Horizontal spread is an option TRADING strategy which is created by simultaneously purchasing and writing two options on the same asset (stock) and strike price but different expiration you date. Horizontal strategy is most known ace Calendar spread because the options there are different expiration dates. Calendar spread, one of many different option spreads, is to neutral strategy.
You only make profit if the underlying price does not move to lot or only moves in a tight range. If the stock rises or drops to lot, you will not get profit because of the volatility. This is to not to not risk option strategy, but it does have low risk. There is not such thing as no risk option strategy. Calendar spread options strategy makes profit from the difference of option premium decay or the difference of implied volatility. Options which is near month expires will lose its value very fast. On to other hand, option which is farther month from expiring will lose its value slowly. Traders will implement to calendar spread by buying option which is farther out and selling a near month.
After some time they will review the position by buying the option they previously sell and selling the option they previously buy. This is also called spread TRADING. Investors can buy call options or buy put options with this strategy. But I prefer using put options because it is cheaper. I will give you an example. Share of a stock XYZ are trading at $50 . To create a calendar spread, you want to buy September $50 call and sell August $50 call. The September call will COST you $6 and August call will give you $4. The $2 spread is the total cost of the strategy. For this strategy to work, you will want August call to lose its VALUE to faster than September call.
In July the options might look like this. August call will worth $1 and September call will worth $4. Your spread will will increase to $3. You profit will sees the spread difference which is $1. In order to work the underlying stock price must remain stable. Any drop or rise will affect the Time VALUE and option price. Calendar spread sees used to make monthly income and that’ s why it is called income strategy. You don’ t need the stock to move to be successful.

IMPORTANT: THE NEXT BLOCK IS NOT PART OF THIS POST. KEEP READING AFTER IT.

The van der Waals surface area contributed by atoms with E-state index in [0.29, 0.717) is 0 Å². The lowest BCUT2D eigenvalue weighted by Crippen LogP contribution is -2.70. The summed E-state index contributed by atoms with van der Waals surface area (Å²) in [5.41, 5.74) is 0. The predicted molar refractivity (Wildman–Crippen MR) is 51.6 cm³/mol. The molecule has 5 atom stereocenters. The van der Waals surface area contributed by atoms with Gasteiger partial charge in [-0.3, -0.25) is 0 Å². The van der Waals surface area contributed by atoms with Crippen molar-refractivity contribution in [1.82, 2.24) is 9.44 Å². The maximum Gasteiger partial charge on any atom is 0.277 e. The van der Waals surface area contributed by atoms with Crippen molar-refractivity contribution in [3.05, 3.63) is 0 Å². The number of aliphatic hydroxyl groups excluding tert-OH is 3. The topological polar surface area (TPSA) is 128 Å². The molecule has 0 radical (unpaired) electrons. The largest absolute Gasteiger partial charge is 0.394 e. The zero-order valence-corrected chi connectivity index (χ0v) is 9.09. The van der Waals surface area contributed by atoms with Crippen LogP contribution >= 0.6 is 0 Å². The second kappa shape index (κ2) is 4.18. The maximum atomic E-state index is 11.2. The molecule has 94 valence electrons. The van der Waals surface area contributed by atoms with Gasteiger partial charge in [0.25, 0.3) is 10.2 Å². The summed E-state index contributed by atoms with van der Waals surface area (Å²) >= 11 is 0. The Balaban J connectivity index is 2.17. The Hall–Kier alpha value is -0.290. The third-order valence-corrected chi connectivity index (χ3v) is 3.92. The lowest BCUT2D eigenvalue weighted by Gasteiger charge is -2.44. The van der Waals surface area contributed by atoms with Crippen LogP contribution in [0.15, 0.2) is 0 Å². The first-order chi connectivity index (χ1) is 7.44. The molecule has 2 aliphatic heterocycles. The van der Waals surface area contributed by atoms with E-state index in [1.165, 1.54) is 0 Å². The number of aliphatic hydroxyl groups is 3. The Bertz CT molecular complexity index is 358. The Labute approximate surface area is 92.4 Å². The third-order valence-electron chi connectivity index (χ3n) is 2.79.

For best candidate this strategy looks for channeling or sideways stocks. Those stocks tend to move in a small range. Here are some tips when choosing the stock: Don’ t choose volatile industry like technology or commodity companies. Don’ t have earning release in the coming months. For the news or the their website for possible take to over or mergers.
Most people lose money in a bear market. Do you remember the tech bubble and recession in 2000-2002? This article will discuss three option trading strategies that can make you big profits in a bear market or recession.
Option Strategy No. 1 – Buying Put Options
It is fairly easy to purchase put options. This option trading strategy can even be used in an IRA account as long as you have been authorized by your broker. You desire to select a stock, which you feel has a good chance of going down in price. Your risk will be limited to the cost of the put option. For example, stock XYZ is currently trading at $50 per share and you buy a put option on XYZ with an expiration date of two month later with a strike price of $50. If the stock drops from $50 to $40, your put option would be worth $10 per share.
Option Trading Strategy No. 2 – Buying Bear Put Spread
Buying a put spread is a little more complicated than just buying a put option but gives you the benefit of reducing your cost but caps your profit. A put spread is characterized by the trading of two same month expiration put options, buying one at a given strike price and selling the other put option at a strike price lower than the purchased put option. You want to pick a stock that you believe will be falling in value. Your risk will be limited to the cost of the put spread. As an example, if we purchase the put option as listed above but also sold a put option with a strike price of $45. In this example, should the stock plunge to $40, you would profit $5 per share ($50 strike price – $45 strike price). And while you are making less per share, your savings comes in the fact that the cost of buying the put option outright would be much higher than the initial cost for the bear put spread.
Option Trading Strategy No. 3 – Married Put
Risk can be minimized by utilizing a married put, which is a hedging strategy. This strategy consists of purchasing a stock that you believe will appreciate in value and buying a put option at the same time to minimize any losses due to adverse market movement. You might have heard the saying that there is always a bull market going on somewhere. In order to benefit from this strategy find out what business sectors and securities go against the grain and appreciate in a bear market. Next you buy the stocks you chose and protect your investment by buying a put option to limit your losses if the stock goes south.
In conclusion, you can still make big profits in bear markets by looking for stocks that you think are going to fall in price and buying a put option or a bear put spread. Alternatively, you could buy a married put on a stock in a sector you believe is going to appreciate, thus minimizing your risk. In addition to buying options on stocks, you can also buy put options on exchange traded funds or index options. Exchange traded funds let you invest in global markets, commodities and even currencies. It is possible to receive a large profit in a bear market. However, it is vital to comprehend the details of the option strategies, choose the correct stock, exchange traded fund or index option, and make use of a proven tactic and begin.
Disclaimer: This article should not be used as financial advice; it is only for informational purposes. Be sure to contact your financial advisor prior to making any decisions on investing.